Sid Roberts: We’ll need to meet in the middle to get work done

Many of us find comfort on the fringes with those we agree, but it’s keeping us from reaching accord.

By Sid Roberts / Herald Forum

The lack of political moderation today in this country is problematic. While the term “missing middle” is a concept often used to refer to lack of available mid-priced housing stock, it is also quite apropos in describing our current political environment.

Simply stated, it is no longer fashionable to be a political moderate. Politicians such as Sen. Mitt Romney, R-Utah, and Sen. Joe Manchin, D-W.Va., because of their moderate views, are regarded as those who have sold out politically. Apparently, many feel more comfortable moving to the political fringe, with like-minded people. Breath of thought and respect for one another’s opinion is missing in our politics and in life, and we are all being hurt by it.

In today’s world, if someone doesn’t accept your version of the truth, they will often label you as an extremist. Conversely, it is easy to label them back if they don’t agree with you. It no longer seems agreeable to simply work for the truth or a solution and agree to disagree.

Nowadays, it seems part of the game plan to insult the person who has an opposing view. In politics, healthy debate and discussion are essential to the formation of good policy.

Nonetheless, instead of debating policy and rationally negotiating the issues, the dialogue has unfortunately turned personal and ugly. We can’t seem to discuss issues without also lobbing verbal bombs at each other or saying hurtful words.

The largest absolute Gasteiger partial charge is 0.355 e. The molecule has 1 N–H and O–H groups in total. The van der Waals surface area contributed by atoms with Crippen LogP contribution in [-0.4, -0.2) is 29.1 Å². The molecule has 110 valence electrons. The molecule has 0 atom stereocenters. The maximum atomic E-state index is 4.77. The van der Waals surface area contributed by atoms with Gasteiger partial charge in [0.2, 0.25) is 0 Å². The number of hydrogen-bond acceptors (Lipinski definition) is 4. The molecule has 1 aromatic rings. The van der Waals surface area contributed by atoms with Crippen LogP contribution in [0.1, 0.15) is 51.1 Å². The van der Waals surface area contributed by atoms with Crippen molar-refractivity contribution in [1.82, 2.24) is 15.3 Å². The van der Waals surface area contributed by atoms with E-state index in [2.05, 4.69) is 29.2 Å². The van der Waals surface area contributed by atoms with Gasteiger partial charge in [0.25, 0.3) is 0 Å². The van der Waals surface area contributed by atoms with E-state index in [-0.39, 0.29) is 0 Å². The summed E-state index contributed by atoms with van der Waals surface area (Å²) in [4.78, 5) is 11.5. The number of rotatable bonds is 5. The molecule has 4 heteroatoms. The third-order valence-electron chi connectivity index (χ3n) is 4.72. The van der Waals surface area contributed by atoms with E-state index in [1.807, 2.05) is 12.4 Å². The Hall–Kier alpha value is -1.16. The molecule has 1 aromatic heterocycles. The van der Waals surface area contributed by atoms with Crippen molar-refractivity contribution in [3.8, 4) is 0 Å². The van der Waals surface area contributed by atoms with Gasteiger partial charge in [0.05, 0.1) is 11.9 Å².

Bombastic silos aren’t good and have existed long before former president Donald Trump perfected them. Just ask the Democrats who they believe should get the blame for lack of gun control; it is laid at the feet of those awful Republicans! If we are to ever solve the horrible dilemma of gun violence, we need to approach the problem differently. We must first learn to control our verbal weapons before we can ever reign in deadly weapons. Somehow, we need to garner emotional intelligence and come to the table and talk sensibly.

Beto O’Rourke, a Democratic candidate for governor in Texas, recently confronted Texas Gov. Greg Abbott during a news conference after the horrible school shooting in Uvalde, Texas. Regardless of whether you believe this was a courageous act or a blatant campaign stunt, I’m pretty sure an honest meeting, without the drama, would have been better.

We certainly don’t have to compromise our core beliefs to have dialogue with those we disagree with. In fact, honest dialogue may give one new insight and may help you strengthen your position. The trick is to listen without overt reaction.

In fact, ignoring the cognitive dissonance one feels in a polarizing discussion is a great way to show strength while displaying a form of emotional intelligence. When sitting at the negotiation table, showing temperance by conceding on some small but irritating polemic will help one later to get to a win/win with the more important issues.

Sadly, if tough discussions begin with acrimony, you have instantly created a wall and no real compromise or agreement is possible. Disagreeing amicably seems to be key here. Blowing one’s top usually also blows the chance for a meeting of the minds. Ignoring the cognitive dissonance caused by a disagreeable premise and pressing on nevertheless toward the goal will yield fruit.

To solve complex and difficult issues, we must roll up our sleeves and endure some political cognitive dissonance. We must come to the missing political middle at least to negotiate. If we can do that, we can change the world. If we don’t, there may not be much world left to change.

Sid Roberts is the mayor of Stanwood.

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